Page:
Our one and only planet is big, 25,000 miles around, but it has just a tiny little layer of atmosphere. From downtown Salem it’s about the same distance up to outer space as it is sideways to Silverton. Hence, the atmosphere can only take so much human burning. We do a lot of burning. It causes a greenhouse effect and traps heat.

That’s right, it’s us people, almost for sure, according to the Intergovernmental Panel on Climate Change report #4 “Summary for Policy Makers” that was released the other day.

Almost no doubt that people are the cause, so let’s move on to How bad is it? Can we humans prevent major awfulness if we make some changes? This New York Times article, Science Panel Calls Global Warming ‘Unequivocal’ (brought to our attention by Pringle Creek’s project architect, Mark Kogut of Opsis; thanks, Mark), provides some analysis of the report’s assessment.

[The report] said warming and its harmful consequences could be substantially blunted by prompt action.

While the report provided scant new evidence of a climate apocalypse now, and while it expressly avoided recommending courses of action, officials from the United Nations agencies that created the panel in 1988 said it spoke of the urgent need to limit looming and momentous risks.

Whew, sounds like if we can make some big changes, we can keep the planet comfortable. Some details are provided:

The new report says the global climate is likely to warm 3.5 to 8 degrees Fahrenheit if carbon dioxide concentrations in the atmosphere reach twice the levels of 1750, before the Industrial Revolution.

Many energy and environment experts see such a doubling, or worse, as a foregone conclusion after 2050 unless there is a prompt and sustained shift away from the 20th-century pattern of unfettered burning of coal and oil, the main sources of carbon dioxide, and an aggressive expansion of nonpolluting sources of energy.

And the report says there is a more than a 1-in-10 chance of much greater warming, a risk that many experts say is far too high to ignore.

Scary, that last sentence. In another article the NYT talked to more experts who believe the IPCC report is too optimistic: Even Before Its Release, World Climate Report Is Criticized as Too Optimistic.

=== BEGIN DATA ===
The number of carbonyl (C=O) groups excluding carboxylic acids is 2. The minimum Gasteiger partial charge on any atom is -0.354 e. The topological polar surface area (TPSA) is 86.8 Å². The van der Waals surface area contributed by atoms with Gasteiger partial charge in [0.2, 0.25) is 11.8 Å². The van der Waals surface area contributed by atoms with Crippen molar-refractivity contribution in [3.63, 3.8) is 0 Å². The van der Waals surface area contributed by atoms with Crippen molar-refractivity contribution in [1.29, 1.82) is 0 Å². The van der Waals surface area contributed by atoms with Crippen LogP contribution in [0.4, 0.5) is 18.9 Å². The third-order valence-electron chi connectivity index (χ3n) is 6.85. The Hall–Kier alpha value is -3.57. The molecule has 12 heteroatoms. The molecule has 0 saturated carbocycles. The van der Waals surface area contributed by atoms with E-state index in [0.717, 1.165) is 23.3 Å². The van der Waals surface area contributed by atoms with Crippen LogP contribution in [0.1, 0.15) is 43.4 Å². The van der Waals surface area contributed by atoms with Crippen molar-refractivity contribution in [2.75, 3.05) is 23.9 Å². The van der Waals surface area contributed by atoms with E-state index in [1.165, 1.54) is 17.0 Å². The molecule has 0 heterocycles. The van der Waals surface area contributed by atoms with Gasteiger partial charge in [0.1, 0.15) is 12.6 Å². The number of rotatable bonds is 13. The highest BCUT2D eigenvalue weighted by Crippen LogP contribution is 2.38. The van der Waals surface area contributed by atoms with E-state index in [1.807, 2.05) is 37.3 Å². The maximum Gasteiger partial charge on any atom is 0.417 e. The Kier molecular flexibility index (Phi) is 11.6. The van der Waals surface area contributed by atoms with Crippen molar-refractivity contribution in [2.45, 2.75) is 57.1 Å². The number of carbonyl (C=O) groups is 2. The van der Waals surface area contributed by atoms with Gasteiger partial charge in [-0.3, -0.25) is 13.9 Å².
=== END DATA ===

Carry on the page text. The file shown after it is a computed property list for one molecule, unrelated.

And here, from the ABC News website,
Climate report fails to highlight extent of global warming, Flannery says.
That is Tim Flannery, paleontologist and mammalogist and author of the excellent book, The Weather Makers: How Man Is Changing the Climate and What It Means for Life on Earth and here are his alarming words:

But Professor Tim Flannery says the report’s findings are conservative and the real impact of global warming will be felt much sooner. “The actual trajectory we’ve seen in the arctic over the last two years if you follow that, that implies that the arctic ice cap will be gone in the next five to 15 years,” he said. “This is an ice cap that’s been around for 3 million years.”

Finally, to localize the issue of global warming, The Oregonian talked to Washington State Climatologist, Phil Mote, who worked on the IPCC report, for this (also from Mark Kogut) article, Life as we know it gets blame for global warming [no longer available].

The finding [in the IPCC report] is the most definitive to date in declaring that natural climate cycles do not account for the sharp rise in temperatures since the onset of the Industrial Revolution.

The claim also has sharp meaning in the Pacific Northwest, which depends heavily on mountain snows and melt-off for its yearlong water supply. Much of that snowpack is now at risk, making this one of the nation’s most vulnerable areas to climate change, according to regional scientists contributing to the report.

Although the IPCC’s “Summary for Policymakers” does not mention the Northwest, Mote said the implications are clear for a region dependent on winter snowpack for irrigation, power, fish and urban water supplies.

Mote — the lead author of the yet-to-be-released full report’s chapter about snow and ice changes — said previous studies have shown that the Cascades’ snowpack has been decreasing since the 1930s, resulting in lower summer streamflows.

“Those are a primary consequence of a warming climate,” said Mote, “and poses challenges for water resource managers, agriculture and hydropower.”

Mote, the state climatologist for Washington, said the past 10 years in the Northwest have been the warmest since record-keeping began in the 19th century.